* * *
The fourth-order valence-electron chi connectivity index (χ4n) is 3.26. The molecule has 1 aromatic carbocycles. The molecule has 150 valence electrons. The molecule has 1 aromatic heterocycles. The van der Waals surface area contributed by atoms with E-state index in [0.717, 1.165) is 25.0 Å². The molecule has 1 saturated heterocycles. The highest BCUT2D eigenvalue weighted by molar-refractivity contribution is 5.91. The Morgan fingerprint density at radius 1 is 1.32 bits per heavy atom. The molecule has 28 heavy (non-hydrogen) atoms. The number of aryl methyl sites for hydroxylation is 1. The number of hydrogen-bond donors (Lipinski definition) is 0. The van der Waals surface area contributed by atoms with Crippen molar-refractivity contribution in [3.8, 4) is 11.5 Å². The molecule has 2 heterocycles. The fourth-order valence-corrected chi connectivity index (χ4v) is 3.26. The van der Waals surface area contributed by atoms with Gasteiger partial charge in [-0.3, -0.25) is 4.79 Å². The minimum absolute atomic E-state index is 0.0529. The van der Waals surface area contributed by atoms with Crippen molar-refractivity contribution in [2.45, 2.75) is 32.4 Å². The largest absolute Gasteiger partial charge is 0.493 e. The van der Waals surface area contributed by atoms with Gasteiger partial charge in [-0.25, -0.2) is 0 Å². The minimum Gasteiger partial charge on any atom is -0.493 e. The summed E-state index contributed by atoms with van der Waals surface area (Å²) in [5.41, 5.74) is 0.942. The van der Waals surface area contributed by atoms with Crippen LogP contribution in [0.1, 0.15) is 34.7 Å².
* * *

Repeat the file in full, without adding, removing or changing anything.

The fourth-order valence-electron chi connectivity index (χ4n) is 3.26. The molecule has 1 aromatic carbocycles. The molecule has 150 valence electrons. The molecule has 1 aromatic heterocycles. The van der Waals surface area contributed by atoms with E-state index in [0.717, 1.165) is 25.0 Å². The molecule has 1 saturated heterocycles. The highest BCUT2D eigenvalue weighted by molar-refractivity contribution is 5.91. The Morgan fingerprint density at radius 1 is 1.32 bits per heavy atom. The molecule has 28 heavy (non-hydrogen) atoms. The number of aryl methyl sites for hydroxylation is 1. The number of hydrogen-bond donors (Lipinski definition) is 0. The van der Waals surface area contributed by atoms with Crippen molar-refractivity contribution in [3.8, 4) is 11.5 Å². The molecule has 2 heterocycles. The fourth-order valence-corrected chi connectivity index (χ4v) is 3.26. The van der Waals surface area contributed by atoms with Gasteiger partial charge in [-0.3, -0.25) is 4.79 Å². The minimum absolute atomic E-state index is 0.0529. The van der Waals surface area contributed by atoms with Crippen molar-refractivity contribution in [2.45, 2.75) is 32.4 Å². The largest absolute Gasteiger partial charge is 0.493 e. The van der Waals surface area contributed by atoms with Gasteiger partial charge in [-0.25, -0.2) is 0 Å². The minimum Gasteiger partial charge on any atom is -0.493 e. The summed E-state index contributed by atoms with van der Waals surface area (Å²) in [5.41, 5.74) is 0.942. The van der Waals surface area contributed by atoms with Crippen LogP contribution in [0.1, 0.15) is 34.7 Å².